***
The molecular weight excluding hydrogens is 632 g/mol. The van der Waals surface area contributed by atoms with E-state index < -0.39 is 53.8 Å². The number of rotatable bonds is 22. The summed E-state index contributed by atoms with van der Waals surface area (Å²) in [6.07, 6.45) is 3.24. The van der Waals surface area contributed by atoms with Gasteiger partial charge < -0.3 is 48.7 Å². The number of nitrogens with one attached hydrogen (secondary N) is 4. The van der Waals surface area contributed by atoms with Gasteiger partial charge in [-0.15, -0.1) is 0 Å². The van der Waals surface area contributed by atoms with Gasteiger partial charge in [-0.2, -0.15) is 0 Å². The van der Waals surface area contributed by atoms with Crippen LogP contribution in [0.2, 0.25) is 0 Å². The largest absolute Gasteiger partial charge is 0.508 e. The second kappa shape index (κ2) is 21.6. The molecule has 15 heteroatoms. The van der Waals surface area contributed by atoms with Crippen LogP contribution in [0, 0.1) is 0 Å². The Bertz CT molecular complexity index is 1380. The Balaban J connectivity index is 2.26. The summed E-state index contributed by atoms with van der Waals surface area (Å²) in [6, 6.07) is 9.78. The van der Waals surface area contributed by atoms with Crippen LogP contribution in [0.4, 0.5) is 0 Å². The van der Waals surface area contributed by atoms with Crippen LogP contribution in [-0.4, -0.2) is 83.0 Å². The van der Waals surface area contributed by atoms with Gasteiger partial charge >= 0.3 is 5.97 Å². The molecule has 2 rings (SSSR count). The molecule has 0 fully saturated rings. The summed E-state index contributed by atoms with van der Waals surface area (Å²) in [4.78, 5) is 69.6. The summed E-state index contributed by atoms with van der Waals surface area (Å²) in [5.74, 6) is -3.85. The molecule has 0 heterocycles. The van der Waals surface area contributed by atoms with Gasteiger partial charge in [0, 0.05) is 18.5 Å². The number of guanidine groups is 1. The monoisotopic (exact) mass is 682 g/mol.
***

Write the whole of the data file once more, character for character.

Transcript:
The molecular weight excluding hydrogens is 632 g/mol. The van der Waals surface area contributed by atoms with E-state index < -0.39 is 53.8 Å². The number of rotatable bonds is 22. The summed E-state index contributed by atoms with van der Waals surface area (Å²) in [6.07, 6.45) is 3.24. The van der Waals surface area contributed by atoms with Gasteiger partial charge < -0.3 is 48.7 Å². The number of nitrogens with one attached hydrogen (secondary N) is 4. The van der Waals surface area contributed by atoms with Gasteiger partial charge in [-0.15, -0.1) is 0 Å². The van der Waals surface area contributed by atoms with Gasteiger partial charge in [-0.2, -0.15) is 0 Å². The van der Waals surface area contributed by atoms with Crippen LogP contribution in [0.2, 0.25) is 0 Å². The largest absolute Gasteiger partial charge is 0.508 e. The second kappa shape index (κ2) is 21.6. The molecule has 15 heteroatoms. The van der Waals surface area contributed by atoms with Crippen LogP contribution in [0, 0.1) is 0 Å². The Bertz CT molecular complexity index is 1380. The Balaban J connectivity index is 2.26. The summed E-state index contributed by atoms with van der Waals surface area (Å²) in [6, 6.07) is 9.78. The van der Waals surface area contributed by atoms with Crippen LogP contribution in [0.4, 0.5) is 0 Å². The van der Waals surface area contributed by atoms with Crippen LogP contribution in [-0.4, -0.2) is 83.0 Å². The van der Waals surface area contributed by atoms with Gasteiger partial charge >= 0.3 is 5.97 Å². The molecule has 2 rings (SSSR count). The molecule has 0 fully saturated rings. The summed E-state index contributed by atoms with van der Waals surface area (Å²) in [4.78, 5) is 69.6. The summed E-state index contributed by atoms with van der Waals surface area (Å²) in [5.74, 6) is -3.85. The molecule has 0 heterocycles. The van der Waals surface area contributed by atoms with Gasteiger partial charge in [0, 0.05) is 18.5 Å². The number of guanidine groups is 1. The monoisotopic (exact) mass is 682 g/mol.